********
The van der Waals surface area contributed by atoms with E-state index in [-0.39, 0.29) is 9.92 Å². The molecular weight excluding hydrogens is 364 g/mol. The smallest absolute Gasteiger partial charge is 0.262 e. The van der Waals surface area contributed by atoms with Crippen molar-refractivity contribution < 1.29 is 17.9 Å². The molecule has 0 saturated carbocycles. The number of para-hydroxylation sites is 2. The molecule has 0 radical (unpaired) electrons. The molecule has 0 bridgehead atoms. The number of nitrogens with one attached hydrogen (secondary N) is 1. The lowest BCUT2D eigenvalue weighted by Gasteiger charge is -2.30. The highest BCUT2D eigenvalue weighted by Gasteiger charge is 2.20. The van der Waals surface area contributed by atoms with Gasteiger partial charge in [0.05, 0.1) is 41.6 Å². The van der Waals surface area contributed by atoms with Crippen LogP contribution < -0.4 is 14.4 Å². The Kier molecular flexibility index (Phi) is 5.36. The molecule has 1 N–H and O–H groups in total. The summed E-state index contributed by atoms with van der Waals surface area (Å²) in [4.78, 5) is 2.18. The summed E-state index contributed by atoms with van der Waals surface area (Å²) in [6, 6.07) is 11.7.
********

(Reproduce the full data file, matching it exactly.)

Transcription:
The van der Waals surface area contributed by atoms with E-state index in [-0.39, 0.29) is 9.92 Å². The molecular weight excluding hydrogens is 364 g/mol. The smallest absolute Gasteiger partial charge is 0.262 e. The van der Waals surface area contributed by atoms with Crippen molar-refractivity contribution < 1.29 is 17.9 Å². The molecule has 0 saturated carbocycles. The number of para-hydroxylation sites is 2. The molecule has 0 radical (unpaired) electrons. The molecule has 0 bridgehead atoms. The number of nitrogens with one attached hydrogen (secondary N) is 1. The lowest BCUT2D eigenvalue weighted by Gasteiger charge is -2.30. The highest BCUT2D eigenvalue weighted by Gasteiger charge is 2.20. The van der Waals surface area contributed by atoms with Gasteiger partial charge in [0.05, 0.1) is 41.6 Å². The van der Waals surface area contributed by atoms with Crippen LogP contribution < -0.4 is 14.4 Å². The Kier molecular flexibility index (Phi) is 5.36. The molecule has 1 N–H and O–H groups in total. The summed E-state index contributed by atoms with van der Waals surface area (Å²) in [4.78, 5) is 2.18. The summed E-state index contributed by atoms with van der Waals surface area (Å²) in [6, 6.07) is 11.7.